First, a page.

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Etoposide

(eh-toe-puh-side)

Trade/other name(s): VePesid, Etopophos, Toposar, etoposide phosphate, VP-16

Why would this drug be used?

This drug is used to treat people with testicular cancer or small cell lung cancer. Your doctor may use it to treat other types of cancer as well.

How does this drug work?

Etoposide is a chemotherapy drug derived from a type of plant alkaloid known as a podophyllotoxin. It is thought to work by blocking the action of an enzyme in cells called topoisomerase II. Cells need this enzyme to keep their DNA in the proper shape when they are dividing into 2 cells. Blocking this enzyme leads to breaks in the DNA, which leads to cell death. Because cancer cells divide more quickly than normal cells, they are more likely than normal cells to be affected by etoposide.

Before taking this medicine

Tell your doctor…

  • If you are allergic to any medicines, dyes, additives, or foods.
  • If you have ever had kidney problems. This drug is cleared from the body mainly by the kidneys. Reduced kidney function may result in more drug than expected staying in the body, which could lead to worse side effects. Your doctor may need to adjust your dose accordingly.
  • If you have any other medical conditions such as liver disease (including hepatitis), heart disease, diabetes, high blood pressure, gout, or infections. These conditions may require that your medicine dose, regimen, or timing be changed.
  • If you are pregnant, trying to get pregnant, or if there is any chance of pregnancy. This drug may cause problems with the fetus if taken at the time of conception or during pregnancy. Check with your doctor about what kinds of birth control can be used with this medicine. In pregnant women, treatment with this drug should be used only if the potential benefit to the mother outweighs the risk to the fetus.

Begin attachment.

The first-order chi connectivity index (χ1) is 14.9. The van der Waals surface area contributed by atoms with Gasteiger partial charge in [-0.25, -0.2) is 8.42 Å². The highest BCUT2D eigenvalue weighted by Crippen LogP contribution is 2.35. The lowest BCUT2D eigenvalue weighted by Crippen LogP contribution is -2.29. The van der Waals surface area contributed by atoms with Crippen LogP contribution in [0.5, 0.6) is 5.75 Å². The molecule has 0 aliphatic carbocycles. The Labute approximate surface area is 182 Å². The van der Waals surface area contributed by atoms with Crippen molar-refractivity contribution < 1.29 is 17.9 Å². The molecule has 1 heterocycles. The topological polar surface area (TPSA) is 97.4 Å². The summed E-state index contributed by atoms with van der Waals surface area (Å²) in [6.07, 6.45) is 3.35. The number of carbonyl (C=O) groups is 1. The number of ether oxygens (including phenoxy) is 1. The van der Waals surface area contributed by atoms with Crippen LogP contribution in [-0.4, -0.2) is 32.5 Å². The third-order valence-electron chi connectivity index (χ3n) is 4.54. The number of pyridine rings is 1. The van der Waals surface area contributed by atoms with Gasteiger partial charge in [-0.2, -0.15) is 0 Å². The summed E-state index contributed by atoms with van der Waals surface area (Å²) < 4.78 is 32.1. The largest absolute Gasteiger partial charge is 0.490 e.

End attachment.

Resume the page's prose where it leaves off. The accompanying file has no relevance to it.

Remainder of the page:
• If you are breast-feeding. This drug may pass into breast milk and affect the baby. Breast-feeding is not recommended during treatment with this drug.
  • If you think you might want to have children in the future. This drug may affect fertility. Talk with your doctor about the possible risk associated with this drug and the options that may preserve your ability to have children.
  • About any other prescription or over-the-counter medicines you are taking, including vitamins and herbs. In fact, keeping a written list of each of these medicines (including the doses of each and when you take them) with you in case of emergency may help prevent complications if you get sick.

Interactions with other drugs

Cyclosporine may increase blood levels of etoposide if taken at the same time.

Any drug that can increase your risk of bleeding may pose a hazard while your blood counts are low (see "Precautions" section). Aspirin, ibuprofen, naproxen, and other pain relievers and fever reducers can have this effect. Talk with your doctor about these drugs and about blood thinners such as warfarin (Coumadin).

Etoposide may interact with other drugs as well. Check with your doctor, nurse, or pharmacist about your other medicines, herbs, and supplements, and whether alcohol can cause problems with this medicine.

Interactions with foods

Grapefruit and grapefruit juice can make etoposide capsules less effective. Some doctors recommend that you avoid grapefruit for 2 days before you take your pills and the day you take them. For instance, if you plan to take etoposide on Wednesday, you would skip the grapefruit Monday, Tuesday, and Wednesday.

Check with your doctor, nurse, or pharmacist about whether other foods may be a problem.

Tell all the doctors, dentists, nurses, and pharmacists you visit that you are taking this drug.

How is this drug taken or given?

Etoposide can either be given as an injection into a vein or taken by mouth as a capsule. When injected it is usually given over 30 to 60 minutes (sometimes longer). As a capsule it is taken once or twice a day. It is most often given every day or every other day for 5 days, followed by several weeks off. The dose depends on your body size, the type of cancer being treated, and other factors. Your doctor or nurse will likely instruct you to take anti-nausea medicine before each dose of etoposide; follow these instructions carefully.

If you are taking capsules, store the medicine in a tightly closed container away from heat and moisture and out of the reach of children and pets.

Precautions

You may have nausea and vomiting on the day you receive this drug or in the first few days afterward. Your doctor may give you medicine before your treatment to help prevent nausea and vomiting. You will likely also get a prescription for an anti-nausea medicine that you can take at home. It is important to have these medicines on hand and to take them as prescribed by your doctor.